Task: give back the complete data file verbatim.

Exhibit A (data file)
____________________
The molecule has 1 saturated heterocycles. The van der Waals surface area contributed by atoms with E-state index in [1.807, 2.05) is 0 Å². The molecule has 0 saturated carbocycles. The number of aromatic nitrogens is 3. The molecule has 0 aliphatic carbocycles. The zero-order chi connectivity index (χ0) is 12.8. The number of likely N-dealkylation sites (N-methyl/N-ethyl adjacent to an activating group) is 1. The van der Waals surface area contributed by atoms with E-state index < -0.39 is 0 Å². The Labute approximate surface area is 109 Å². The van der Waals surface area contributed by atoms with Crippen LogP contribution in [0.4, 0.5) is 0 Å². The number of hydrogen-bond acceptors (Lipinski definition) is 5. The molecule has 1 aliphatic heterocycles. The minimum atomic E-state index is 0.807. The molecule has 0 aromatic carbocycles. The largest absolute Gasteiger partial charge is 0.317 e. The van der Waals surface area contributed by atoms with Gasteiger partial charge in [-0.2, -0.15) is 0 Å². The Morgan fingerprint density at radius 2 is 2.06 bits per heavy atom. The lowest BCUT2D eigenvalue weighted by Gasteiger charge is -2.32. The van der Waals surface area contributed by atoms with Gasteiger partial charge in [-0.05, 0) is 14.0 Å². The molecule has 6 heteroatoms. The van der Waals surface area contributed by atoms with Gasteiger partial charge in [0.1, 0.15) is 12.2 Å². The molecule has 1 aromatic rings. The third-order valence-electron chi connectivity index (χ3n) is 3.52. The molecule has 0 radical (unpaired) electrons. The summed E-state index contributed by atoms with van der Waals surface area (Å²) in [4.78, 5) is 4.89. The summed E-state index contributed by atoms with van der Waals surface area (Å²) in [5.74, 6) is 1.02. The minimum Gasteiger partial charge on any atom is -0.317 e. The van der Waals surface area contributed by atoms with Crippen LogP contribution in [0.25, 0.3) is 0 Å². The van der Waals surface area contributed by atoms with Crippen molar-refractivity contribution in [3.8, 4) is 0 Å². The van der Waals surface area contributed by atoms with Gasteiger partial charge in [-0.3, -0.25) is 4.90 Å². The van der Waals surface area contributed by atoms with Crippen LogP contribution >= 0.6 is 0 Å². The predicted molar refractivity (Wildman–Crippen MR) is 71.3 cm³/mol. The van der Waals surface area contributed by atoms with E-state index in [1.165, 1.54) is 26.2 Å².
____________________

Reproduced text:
The molecule has 1 saturated heterocycles. The van der Waals surface area contributed by atoms with E-state index in [1.807, 2.05) is 0 Å². The molecule has 0 saturated carbocycles. The number of aromatic nitrogens is 3. The molecule has 0 aliphatic carbocycles. The zero-order chi connectivity index (χ0) is 12.8. The number of likely N-dealkylation sites (N-methyl/N-ethyl adjacent to an activating group) is 1. The van der Waals surface area contributed by atoms with E-state index < -0.39 is 0 Å². The Labute approximate surface area is 109 Å². The van der Waals surface area contributed by atoms with Crippen LogP contribution in [0.4, 0.5) is 0 Å². The number of hydrogen-bond acceptors (Lipinski definition) is 5. The molecule has 1 aliphatic heterocycles. The minimum atomic E-state index is 0.807. The molecule has 0 aromatic carbocycles. The largest absolute Gasteiger partial charge is 0.317 e. The van der Waals surface area contributed by atoms with Gasteiger partial charge in [-0.2, -0.15) is 0 Å². The Morgan fingerprint density at radius 2 is 2.06 bits per heavy atom. The lowest BCUT2D eigenvalue weighted by Gasteiger charge is -2.32. The van der Waals surface area contributed by atoms with Gasteiger partial charge in [-0.05, 0) is 14.0 Å². The molecule has 6 heteroatoms. The van der Waals surface area contributed by atoms with Gasteiger partial charge in [0.1, 0.15) is 12.2 Å². The molecule has 1 aromatic rings. The third-order valence-electron chi connectivity index (χ3n) is 3.52. The molecule has 0 radical (unpaired) electrons. The summed E-state index contributed by atoms with van der Waals surface area (Å²) in [4.78, 5) is 4.89. The summed E-state index contributed by atoms with van der Waals surface area (Å²) in [5.74, 6) is 1.02. The minimum Gasteiger partial charge on any atom is -0.317 e. The van der Waals surface area contributed by atoms with Crippen LogP contribution in [0.25, 0.3) is 0 Å². The van der Waals surface area contributed by atoms with Crippen molar-refractivity contribution in [3.8, 4) is 0 Å². The van der Waals surface area contributed by atoms with Gasteiger partial charge in [-0.3, -0.25) is 4.90 Å². The van der Waals surface area contributed by atoms with Crippen LogP contribution >= 0.6 is 0 Å². The predicted molar refractivity (Wildman–Crippen MR) is 71.3 cm³/mol. The van der Waals surface area contributed by atoms with E-state index in [1.165, 1.54) is 26.2 Å².